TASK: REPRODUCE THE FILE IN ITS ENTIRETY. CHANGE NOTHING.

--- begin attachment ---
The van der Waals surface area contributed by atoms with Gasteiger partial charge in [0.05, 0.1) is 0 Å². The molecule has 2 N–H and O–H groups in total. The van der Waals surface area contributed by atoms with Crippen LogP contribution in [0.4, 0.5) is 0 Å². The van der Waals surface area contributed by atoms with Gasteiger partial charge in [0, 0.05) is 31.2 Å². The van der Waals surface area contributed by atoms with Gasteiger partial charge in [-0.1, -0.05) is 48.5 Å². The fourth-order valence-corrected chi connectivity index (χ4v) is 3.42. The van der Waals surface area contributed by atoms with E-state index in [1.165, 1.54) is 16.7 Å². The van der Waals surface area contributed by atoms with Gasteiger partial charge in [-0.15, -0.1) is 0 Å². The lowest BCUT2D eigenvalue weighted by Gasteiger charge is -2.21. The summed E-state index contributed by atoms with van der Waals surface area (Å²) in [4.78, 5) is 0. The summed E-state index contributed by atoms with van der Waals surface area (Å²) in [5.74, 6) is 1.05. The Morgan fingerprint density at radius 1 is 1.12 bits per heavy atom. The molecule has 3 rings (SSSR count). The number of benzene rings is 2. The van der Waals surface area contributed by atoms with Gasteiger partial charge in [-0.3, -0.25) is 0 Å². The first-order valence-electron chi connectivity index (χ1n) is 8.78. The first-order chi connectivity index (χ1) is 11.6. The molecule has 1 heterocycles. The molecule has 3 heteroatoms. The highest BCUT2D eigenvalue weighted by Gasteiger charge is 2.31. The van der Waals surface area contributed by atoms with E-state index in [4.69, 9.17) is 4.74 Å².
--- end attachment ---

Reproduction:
The van der Waals surface area contributed by atoms with Gasteiger partial charge in [0.05, 0.1) is 0 Å². The molecule has 2 N–H and O–H groups in total. The van der Waals surface area contributed by atoms with Crippen LogP contribution in [0.4, 0.5) is 0 Å². The van der Waals surface area contributed by atoms with Gasteiger partial charge in [0, 0.05) is 31.2 Å². The van der Waals surface area contributed by atoms with Gasteiger partial charge in [-0.1, -0.05) is 48.5 Å². The fourth-order valence-corrected chi connectivity index (χ4v) is 3.42. The van der Waals surface area contributed by atoms with E-state index in [1.165, 1.54) is 16.7 Å². The van der Waals surface area contributed by atoms with Gasteiger partial charge in [-0.15, -0.1) is 0 Å². The lowest BCUT2D eigenvalue weighted by Gasteiger charge is -2.21. The summed E-state index contributed by atoms with van der Waals surface area (Å²) in [4.78, 5) is 0. The summed E-state index contributed by atoms with van der Waals surface area (Å²) in [5.74, 6) is 1.05. The Morgan fingerprint density at radius 1 is 1.12 bits per heavy atom. The molecule has 3 rings (SSSR count). The number of benzene rings is 2. The van der Waals surface area contributed by atoms with Gasteiger partial charge in [-0.3, -0.25) is 0 Å². The first-order valence-electron chi connectivity index (χ1n) is 8.78. The first-order chi connectivity index (χ1) is 11.6. The molecule has 1 heterocycles. The molecule has 3 heteroatoms. The highest BCUT2D eigenvalue weighted by Gasteiger charge is 2.31. The van der Waals surface area contributed by atoms with E-state index in [4.69, 9.17) is 4.74 Å².